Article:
Myst Online: Uru Live

aka: MOUL
Moby ID: 27095
Windows Specs

Description official descriptions

Myst Online: Uru Live is the resurrected multiplayer online game which the developers had hoped to include in URU: Ages Beyond Myst. It gives adventurers the opportunity to explore the ancient ruins of D'ni up close and personal plus visit entirely new Ages by transporting through the books. The game brings to fruition elements included in the Myst novels by Rand Miller plus much more.

Sometimes referred to as a "Persistent Online Adventure", the game is completely about exploration and discovery. As each player explores the city of D'ni, the new Ages and common areas, the game's story will evolve and change. Solve puzzles alone or as a group. Socialize with other online players using text and voice chat. The NPCs are personifications of real people from the Cyan staff so players can ask questions and learn about new storyline events.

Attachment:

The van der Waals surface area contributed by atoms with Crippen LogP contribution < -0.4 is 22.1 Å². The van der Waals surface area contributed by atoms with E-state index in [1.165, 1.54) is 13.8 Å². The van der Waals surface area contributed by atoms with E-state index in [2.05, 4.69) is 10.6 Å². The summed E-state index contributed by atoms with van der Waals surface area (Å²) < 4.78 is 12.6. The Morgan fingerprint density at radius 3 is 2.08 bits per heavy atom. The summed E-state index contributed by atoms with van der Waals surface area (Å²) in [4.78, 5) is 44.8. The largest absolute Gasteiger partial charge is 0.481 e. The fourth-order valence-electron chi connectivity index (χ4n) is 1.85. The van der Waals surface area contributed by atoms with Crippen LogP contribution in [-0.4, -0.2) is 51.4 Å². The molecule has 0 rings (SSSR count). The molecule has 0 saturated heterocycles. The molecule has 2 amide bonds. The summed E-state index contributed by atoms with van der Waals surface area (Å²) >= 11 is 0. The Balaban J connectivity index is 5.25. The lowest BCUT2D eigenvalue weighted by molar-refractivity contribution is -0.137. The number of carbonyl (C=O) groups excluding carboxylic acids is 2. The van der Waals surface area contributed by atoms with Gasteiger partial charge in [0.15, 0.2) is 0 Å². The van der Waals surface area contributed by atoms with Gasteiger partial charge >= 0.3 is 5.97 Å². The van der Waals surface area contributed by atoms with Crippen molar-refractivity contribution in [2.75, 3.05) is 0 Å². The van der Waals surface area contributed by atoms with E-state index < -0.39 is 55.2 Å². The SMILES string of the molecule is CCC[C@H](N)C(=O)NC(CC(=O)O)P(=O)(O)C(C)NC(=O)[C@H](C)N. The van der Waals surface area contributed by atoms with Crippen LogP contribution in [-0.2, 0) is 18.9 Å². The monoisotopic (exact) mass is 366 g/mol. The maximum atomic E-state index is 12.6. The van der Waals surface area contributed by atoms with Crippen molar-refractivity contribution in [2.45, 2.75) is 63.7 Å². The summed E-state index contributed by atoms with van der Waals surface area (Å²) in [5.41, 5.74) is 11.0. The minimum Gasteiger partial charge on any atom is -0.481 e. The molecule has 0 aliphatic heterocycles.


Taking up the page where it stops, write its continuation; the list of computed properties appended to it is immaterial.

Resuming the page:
Relto is the player's personal Age. New items and decorative features will change inside Relto as new discoveries are made. Common areas and neighborhoods (called Bevins and Hoods in the game) allow more interaction with fellow game players. In the beginning, there are 8 Ages in Uru Live and more new ones will be added as the story evolves.

With the initial release, Ages and areas to explore include:

From the original URU: Ages Beyond Myst:* Relto

  • The Cleft (Desert)
  • Teledahn (Mushroom Age)
  • Gahreesen (Fortress Age)
  • Kadish Tolesa (Forest Age)
  • Eder Gira (Volcanic Age)
  • Eder Kemo (small Garden Age)

From the To D'ni expansion:* Ae'gura (D'ni city)

  • Rezeero (Great Zero, D'ni Zeero)
  • Nexus (Book Linking mechanism)
  • Kirel Egg Chamber

Brand new areas:* Eder Delin (Garden Age)

  • Eder Tsogal (Garden Age)

The game incorporates Version 2 of Cyan's proprietary Plasma engine and the PhysX physics engine.

Spellings

  • 迷霧之島Uru - Chinese spelling (traditional)

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Credits (Windows version)

143 People (73 developers, 70 thanks) · View all

Director
Executive Producer
CTO
Lead Graphics Programmer
Lead Server Programmer
Engine Programmer
Senior Tech. Artist, Gameplay